Prime minister’s food for thought: low nutrition in children
Published: 17th September 2017 09:24 AM |
NEW DELHI: Prime Minister Narendra Modi now wants to train prospective mothers on food habits and a healthy lifestyle. Also on the list is giving nutritional training to grandmothers. Modi has directed the Union ministry of health and the Union ministry of women and child development (WCD) to work on these areas and a compliance report be submitted at the earliest.
He wants that an online certificate course be devised, including in regional languages, for prospective mothers, on food habits and other aspects of lifestyle to improve nutrition level in children. The target group should be girl students in Class X-XII. The Prime Minister has also directed the ministry of WCD to examine how grandmothers can be trained to support prospective and lactating mothers.
“PM wants to identify
and map areas/pockets prone to malnutrition. Location-specific factors should be identified and recommendations should be made for addressing the same,” said a senior WCD ministry official.
To deal with the problem, director general of the Indian Council for Medical Research (ICMR) proposed introducing millets in the public distribution system. The PMO has directed a joint examination of proposals by the Indian Council for Agriculture Research (ICAR) under the leadership of NITI Aayog and submitting of recommendations within a period of six months.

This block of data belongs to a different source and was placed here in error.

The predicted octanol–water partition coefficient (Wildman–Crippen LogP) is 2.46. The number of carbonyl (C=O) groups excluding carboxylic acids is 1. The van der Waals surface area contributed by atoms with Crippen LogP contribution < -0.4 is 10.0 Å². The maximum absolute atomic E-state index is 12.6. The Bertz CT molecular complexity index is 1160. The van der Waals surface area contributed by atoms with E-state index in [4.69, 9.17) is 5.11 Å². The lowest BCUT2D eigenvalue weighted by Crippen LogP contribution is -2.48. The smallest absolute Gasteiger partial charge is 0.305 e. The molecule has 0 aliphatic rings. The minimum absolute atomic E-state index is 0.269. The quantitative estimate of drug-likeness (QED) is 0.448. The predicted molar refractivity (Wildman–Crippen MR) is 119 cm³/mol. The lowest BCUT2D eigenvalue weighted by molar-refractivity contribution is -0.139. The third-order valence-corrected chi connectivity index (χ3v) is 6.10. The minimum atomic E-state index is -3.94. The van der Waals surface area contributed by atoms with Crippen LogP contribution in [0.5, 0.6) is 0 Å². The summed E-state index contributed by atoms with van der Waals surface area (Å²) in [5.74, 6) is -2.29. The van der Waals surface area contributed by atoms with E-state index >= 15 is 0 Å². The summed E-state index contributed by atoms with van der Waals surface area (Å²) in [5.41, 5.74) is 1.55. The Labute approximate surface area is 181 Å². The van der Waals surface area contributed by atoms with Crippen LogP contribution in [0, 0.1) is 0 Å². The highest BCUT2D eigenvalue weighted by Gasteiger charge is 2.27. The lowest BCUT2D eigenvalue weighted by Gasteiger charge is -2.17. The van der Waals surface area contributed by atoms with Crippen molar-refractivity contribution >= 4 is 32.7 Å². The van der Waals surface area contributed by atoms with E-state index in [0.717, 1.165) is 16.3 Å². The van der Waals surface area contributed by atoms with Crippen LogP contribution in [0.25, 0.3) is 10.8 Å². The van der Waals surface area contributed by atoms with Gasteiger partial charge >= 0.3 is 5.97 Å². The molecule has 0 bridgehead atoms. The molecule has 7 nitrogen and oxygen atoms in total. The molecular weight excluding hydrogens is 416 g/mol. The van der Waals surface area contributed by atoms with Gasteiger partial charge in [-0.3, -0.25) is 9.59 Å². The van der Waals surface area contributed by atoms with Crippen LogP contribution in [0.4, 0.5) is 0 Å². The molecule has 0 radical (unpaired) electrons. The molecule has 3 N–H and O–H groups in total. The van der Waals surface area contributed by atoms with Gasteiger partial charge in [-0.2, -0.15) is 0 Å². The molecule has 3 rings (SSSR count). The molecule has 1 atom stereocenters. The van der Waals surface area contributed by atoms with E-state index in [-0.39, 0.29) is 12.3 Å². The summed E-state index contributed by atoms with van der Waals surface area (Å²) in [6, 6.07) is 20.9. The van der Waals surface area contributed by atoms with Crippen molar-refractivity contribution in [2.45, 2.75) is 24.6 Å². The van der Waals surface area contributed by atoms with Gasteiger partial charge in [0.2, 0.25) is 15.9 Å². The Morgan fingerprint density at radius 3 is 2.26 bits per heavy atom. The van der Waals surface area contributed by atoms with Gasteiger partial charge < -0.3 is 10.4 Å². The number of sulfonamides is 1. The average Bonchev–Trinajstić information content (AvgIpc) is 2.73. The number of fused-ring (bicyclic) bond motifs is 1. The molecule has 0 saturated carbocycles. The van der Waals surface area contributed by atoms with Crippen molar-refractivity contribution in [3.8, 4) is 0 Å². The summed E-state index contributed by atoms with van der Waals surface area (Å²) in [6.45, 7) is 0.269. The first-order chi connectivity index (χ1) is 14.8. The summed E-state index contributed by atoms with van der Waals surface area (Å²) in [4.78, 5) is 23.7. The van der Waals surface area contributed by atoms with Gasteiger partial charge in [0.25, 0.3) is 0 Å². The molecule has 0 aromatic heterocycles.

Taking Small Steps
The recently published National Family Health Survey-4 reflects some progress, with a decline in the overall levels of under nutrition in both women and children. However, the pace of decline is far below what numerous countries with similar growth trajectories to India have achieved. To address this and to bring nutrition to the centrestage of the National Development Agenda, NITI Aayog has recently launched the National Nutrition Strategy.
Win Some, Lose Some
Between 2005 and 2015, there has been an overall reduction in the proportion of underweight children in India, mainly on account of an improvement in stunting (low height for weight). While the percentage of stunted children under five reduced from 48 per cent in 2005-06 to 38.4 per cent in 2015-16, there has been a rise in the percentage of children who are wasted (low weight for height) from 19.8 per cent to 21 per cent during this period.
The Prime Minister has also directed the ministry of WCD to examine how grandmothers can be trained to support prospective and lactating mothers